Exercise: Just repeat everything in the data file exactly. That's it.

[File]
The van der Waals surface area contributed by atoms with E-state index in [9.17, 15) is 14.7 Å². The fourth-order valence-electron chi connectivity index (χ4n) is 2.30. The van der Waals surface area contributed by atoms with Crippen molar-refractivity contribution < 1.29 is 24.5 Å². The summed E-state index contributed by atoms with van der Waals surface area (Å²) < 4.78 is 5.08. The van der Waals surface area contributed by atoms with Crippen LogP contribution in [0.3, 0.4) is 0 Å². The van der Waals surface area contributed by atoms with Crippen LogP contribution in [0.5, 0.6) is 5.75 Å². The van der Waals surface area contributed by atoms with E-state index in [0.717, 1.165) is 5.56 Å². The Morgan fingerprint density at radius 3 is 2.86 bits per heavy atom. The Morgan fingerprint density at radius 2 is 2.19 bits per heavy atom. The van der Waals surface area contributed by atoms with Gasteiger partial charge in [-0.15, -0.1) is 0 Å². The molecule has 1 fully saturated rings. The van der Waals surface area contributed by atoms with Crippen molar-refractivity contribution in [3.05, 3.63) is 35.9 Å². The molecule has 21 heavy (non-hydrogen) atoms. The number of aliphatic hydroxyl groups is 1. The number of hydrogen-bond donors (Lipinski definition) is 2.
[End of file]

The van der Waals surface area contributed by atoms with E-state index in [9.17, 15) is 14.7 Å². The fourth-order valence-electron chi connectivity index (χ4n) is 2.30. The van der Waals surface area contributed by atoms with Crippen molar-refractivity contribution < 1.29 is 24.5 Å². The summed E-state index contributed by atoms with van der Waals surface area (Å²) < 4.78 is 5.08. The van der Waals surface area contributed by atoms with Crippen LogP contribution in [0.3, 0.4) is 0 Å². The van der Waals surface area contributed by atoms with Crippen LogP contribution in [0.5, 0.6) is 5.75 Å². The van der Waals surface area contributed by atoms with E-state index in [0.717, 1.165) is 5.56 Å². The Morgan fingerprint density at radius 3 is 2.86 bits per heavy atom. The Morgan fingerprint density at radius 2 is 2.19 bits per heavy atom. The van der Waals surface area contributed by atoms with Gasteiger partial charge in [-0.15, -0.1) is 0 Å². The molecule has 1 fully saturated rings. The van der Waals surface area contributed by atoms with Crippen molar-refractivity contribution in [3.05, 3.63) is 35.9 Å². The molecule has 21 heavy (non-hydrogen) atoms. The number of aliphatic hydroxyl groups is 1. The number of hydrogen-bond donors (Lipinski definition) is 2.